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Lateral Tibial Head Buttress Locking Plate

  • 5100-24

  • CZMEDITECH

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Product Description

What is Lateral Tibial Head Buttress Locking Plate?

The CZMEDITECH 3.5 mm LCP® Lateral Tibial Head Buttress Locking Plate is part of the LCP Periarticular Plating System, which merges locking screw technology with conventional plating techniques.


Lateral Tibial Head Buttress Locking Plate, and complex fractures of the proximal tibia when using the 3.5 mm LCP Proximal Tibia  Plates and 3.5 mm LCP Medial Proximal Tibia Plates.


The locking compression plate (LCP) has Combi holes in the plate shaft that combine a dynamic compression unit (DCU) hole with a locking screw hole. The Combi hole provides the flexibility of axial compression and locking capability throughout the length of the plate shaft.

Lateral Tibial Head Buttress Locking Plate

specifications

Products REF Specification Thickness Width Length

Lateral Tibial Head Buttress Locking Plate 

 (Use 5.0 Locking Screw/4.5 Cortical Screw)

5100-2401 5 holes L 4.6 15 144
5100-2402 7 holes L 4.6 15 182
5100-2403 9 holes L 4.6 15 220
5100-2404 11 holes L 4.6 15 258
5100-2405 13 holes L 4.6 15 296
5100-2406 5 holes R 4.6 15 144
5100-2407 7 holes R 4.6 15 182
5100-2408 9 holes R 4.6 15 220
5100-2409 11 holes R 4.6 15 258
5100-2410 13 holes R 4.6 15 296


Actual Picture

Lateral Tibial Head Buttress Locking Plate

Blog

Introduction

A lateral tibial head buttress locking plate is a surgical tool used to stabilize fractures of the lateral tibial head, which is the top of the tibia bone on the outer side of the knee joint. This type of plate is often used in cases where a fracture is particularly severe or unstable, or when traditional methods of immobilization (such as casting) are not sufficient.

Anatomy of the Lateral Tibial Head

The lateral tibial head is the rounded, bony prominence on the outer side of the knee joint that articulates with the femur (thigh bone) to form the knee joint. Fractures of the lateral tibial head can occur due to trauma or overuse injuries, and can range in severity from hairline cracks to complete breaks that disrupt the entire joint.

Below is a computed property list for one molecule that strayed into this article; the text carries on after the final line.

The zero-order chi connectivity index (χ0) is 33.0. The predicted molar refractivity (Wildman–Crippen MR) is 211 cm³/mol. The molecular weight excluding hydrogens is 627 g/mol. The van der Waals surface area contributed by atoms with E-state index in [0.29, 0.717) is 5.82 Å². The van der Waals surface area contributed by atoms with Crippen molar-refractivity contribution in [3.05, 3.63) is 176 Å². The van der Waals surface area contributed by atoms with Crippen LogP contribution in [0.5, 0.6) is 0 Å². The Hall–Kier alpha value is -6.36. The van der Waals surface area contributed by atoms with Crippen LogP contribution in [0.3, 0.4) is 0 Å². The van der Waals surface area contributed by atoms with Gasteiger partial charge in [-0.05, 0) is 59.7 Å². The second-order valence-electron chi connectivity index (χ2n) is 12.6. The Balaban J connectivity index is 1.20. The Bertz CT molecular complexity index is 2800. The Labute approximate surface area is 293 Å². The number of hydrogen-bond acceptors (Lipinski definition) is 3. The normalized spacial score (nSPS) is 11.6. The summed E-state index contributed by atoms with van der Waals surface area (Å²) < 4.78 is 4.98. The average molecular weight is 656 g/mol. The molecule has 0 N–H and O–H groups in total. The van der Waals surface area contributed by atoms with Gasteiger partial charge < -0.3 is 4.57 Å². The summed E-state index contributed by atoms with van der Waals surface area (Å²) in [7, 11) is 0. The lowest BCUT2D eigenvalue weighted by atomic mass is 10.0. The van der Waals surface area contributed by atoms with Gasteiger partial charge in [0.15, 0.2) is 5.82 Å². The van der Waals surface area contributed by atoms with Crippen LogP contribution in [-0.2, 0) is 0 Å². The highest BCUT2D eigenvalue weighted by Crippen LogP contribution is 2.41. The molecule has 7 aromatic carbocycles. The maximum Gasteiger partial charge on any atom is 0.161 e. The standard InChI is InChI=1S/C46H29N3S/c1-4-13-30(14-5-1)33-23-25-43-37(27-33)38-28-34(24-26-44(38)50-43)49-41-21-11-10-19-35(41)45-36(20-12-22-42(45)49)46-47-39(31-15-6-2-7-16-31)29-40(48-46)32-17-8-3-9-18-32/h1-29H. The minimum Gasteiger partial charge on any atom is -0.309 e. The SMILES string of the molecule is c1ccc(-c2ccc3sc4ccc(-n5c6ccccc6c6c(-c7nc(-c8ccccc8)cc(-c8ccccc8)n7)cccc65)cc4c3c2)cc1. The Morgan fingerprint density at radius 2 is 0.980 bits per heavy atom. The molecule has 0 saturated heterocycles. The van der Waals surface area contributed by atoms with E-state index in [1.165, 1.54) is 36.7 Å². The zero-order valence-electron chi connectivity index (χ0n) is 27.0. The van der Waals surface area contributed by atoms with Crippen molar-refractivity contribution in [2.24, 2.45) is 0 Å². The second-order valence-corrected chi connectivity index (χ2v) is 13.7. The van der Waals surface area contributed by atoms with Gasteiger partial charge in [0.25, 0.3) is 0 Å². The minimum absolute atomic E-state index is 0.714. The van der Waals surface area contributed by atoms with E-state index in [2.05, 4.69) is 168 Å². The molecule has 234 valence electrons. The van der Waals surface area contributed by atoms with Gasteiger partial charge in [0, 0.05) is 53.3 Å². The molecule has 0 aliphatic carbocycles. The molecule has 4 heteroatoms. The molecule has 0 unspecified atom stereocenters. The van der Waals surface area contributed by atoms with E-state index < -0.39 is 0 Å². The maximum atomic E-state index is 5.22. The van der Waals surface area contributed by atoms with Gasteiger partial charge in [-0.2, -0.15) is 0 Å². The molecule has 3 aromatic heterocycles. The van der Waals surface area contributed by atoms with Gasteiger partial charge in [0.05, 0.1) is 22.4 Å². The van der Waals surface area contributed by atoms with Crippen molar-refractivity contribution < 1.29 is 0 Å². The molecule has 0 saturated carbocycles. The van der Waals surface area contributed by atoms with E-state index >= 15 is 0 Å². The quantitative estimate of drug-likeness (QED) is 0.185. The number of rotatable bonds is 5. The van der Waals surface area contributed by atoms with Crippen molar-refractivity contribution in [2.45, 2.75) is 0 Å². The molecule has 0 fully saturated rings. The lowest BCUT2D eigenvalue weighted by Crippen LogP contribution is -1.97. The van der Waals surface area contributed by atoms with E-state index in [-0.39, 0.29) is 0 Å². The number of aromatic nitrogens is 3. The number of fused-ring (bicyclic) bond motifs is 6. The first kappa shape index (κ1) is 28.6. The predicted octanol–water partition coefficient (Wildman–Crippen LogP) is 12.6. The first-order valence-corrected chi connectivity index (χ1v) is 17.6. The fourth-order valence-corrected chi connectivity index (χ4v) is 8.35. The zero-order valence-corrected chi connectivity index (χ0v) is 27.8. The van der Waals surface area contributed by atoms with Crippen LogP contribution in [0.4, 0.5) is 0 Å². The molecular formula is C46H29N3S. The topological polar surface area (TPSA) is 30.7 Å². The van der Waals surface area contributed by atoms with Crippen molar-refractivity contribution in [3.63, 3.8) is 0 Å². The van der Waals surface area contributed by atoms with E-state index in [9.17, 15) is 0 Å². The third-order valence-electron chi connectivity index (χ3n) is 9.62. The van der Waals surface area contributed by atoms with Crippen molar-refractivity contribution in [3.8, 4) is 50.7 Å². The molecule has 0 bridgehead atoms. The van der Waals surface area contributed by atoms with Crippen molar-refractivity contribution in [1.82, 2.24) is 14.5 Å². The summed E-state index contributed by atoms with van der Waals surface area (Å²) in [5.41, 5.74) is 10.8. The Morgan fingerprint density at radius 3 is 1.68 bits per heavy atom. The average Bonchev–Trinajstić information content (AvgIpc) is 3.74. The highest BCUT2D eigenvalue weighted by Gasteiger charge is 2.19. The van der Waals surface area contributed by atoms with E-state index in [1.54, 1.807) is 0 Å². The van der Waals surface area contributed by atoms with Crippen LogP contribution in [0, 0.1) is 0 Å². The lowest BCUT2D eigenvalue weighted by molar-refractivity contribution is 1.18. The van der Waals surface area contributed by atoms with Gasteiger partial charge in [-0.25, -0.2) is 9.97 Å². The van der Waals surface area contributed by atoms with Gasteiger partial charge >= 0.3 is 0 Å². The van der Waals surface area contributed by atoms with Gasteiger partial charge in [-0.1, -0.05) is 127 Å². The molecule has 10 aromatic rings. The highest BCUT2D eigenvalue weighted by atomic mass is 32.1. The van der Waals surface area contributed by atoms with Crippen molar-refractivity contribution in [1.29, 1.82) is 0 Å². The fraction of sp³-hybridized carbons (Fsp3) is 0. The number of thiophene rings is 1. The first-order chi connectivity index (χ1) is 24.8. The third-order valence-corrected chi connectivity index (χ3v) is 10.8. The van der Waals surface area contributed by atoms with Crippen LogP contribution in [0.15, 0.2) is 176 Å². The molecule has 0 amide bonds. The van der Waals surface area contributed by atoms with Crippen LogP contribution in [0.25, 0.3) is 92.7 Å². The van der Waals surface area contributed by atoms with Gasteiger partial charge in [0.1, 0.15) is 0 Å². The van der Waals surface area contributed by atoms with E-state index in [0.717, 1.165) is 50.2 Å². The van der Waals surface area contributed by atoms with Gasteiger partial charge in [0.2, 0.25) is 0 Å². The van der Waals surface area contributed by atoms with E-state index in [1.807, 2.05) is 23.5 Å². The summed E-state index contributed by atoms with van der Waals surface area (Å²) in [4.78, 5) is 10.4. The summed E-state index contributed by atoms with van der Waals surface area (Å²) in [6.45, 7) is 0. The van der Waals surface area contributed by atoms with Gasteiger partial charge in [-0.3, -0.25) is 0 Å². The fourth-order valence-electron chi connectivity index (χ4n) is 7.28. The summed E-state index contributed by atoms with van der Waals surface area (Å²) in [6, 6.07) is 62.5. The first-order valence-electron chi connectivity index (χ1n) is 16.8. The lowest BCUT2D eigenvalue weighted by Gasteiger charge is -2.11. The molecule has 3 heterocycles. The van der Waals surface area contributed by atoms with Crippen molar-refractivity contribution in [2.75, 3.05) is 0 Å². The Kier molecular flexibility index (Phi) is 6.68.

How does a lateral tibial head buttress locking plate work?

A lateral tibial head buttress locking plate is surgically attached to the lateral tibial head using screws, with the aim of providing stable fixation and support for the fractured bone as it heals. The plate has a contoured shape that allows it to fit snugly against the outer surface of the bone, helping to prevent displacement and promote proper alignment.

The "buttress" portion of the plate refers to the fact that it has a raised ridge or edge that provides additional support to the fractured bone. This can be particularly useful in cases where the fracture is unstable or involves multiple pieces of bone.

Who is a candidate for surgery with a lateral tibial head buttress locking plate?

Candidates for surgery with a lateral tibial head buttress locking plate typically have a severe or unstable fracture of the lateral tibial head that cannot be adequately stabilized with non-surgical methods. Your doctor will determine if this type of surgery is appropriate based on factors such as the location and severity of the fracture, your overall health, and your activity level.

What are some potential risks and complications?

As with any surgery, there are potential risks and complications associated with the use of a lateral tibial head buttress locking plate. These may include infection, bleeding, nerve damage, and hardware failure (such as the plate or screws breaking or loosening over time). It is important to closely follow your doctor's instructions for pre- and post-operative care to help minimize the risk of complications.

Recovery and Rehabilitation

Recovery and rehabilitation after surgery with a lateral tibial head buttress locking plate typically involves a period of immobilization (such as with a cast or brace) followed by physical therapy to help restore strength and range of motion to the affected knee. The length of the recovery period will depend on the severity of the fracture and the individual patient's healing response.

Conclusion

A lateral tibial head buttress locking plate can be a useful tool in stabilizing severe or unstable fractures of the lateral tibial head. While there are some risks associated with the surgery, the benefits of stable fixation and support can make it a good option for many patients. If you are considering this type of surgery, be sure to discuss the risks and benefits with your doctor.


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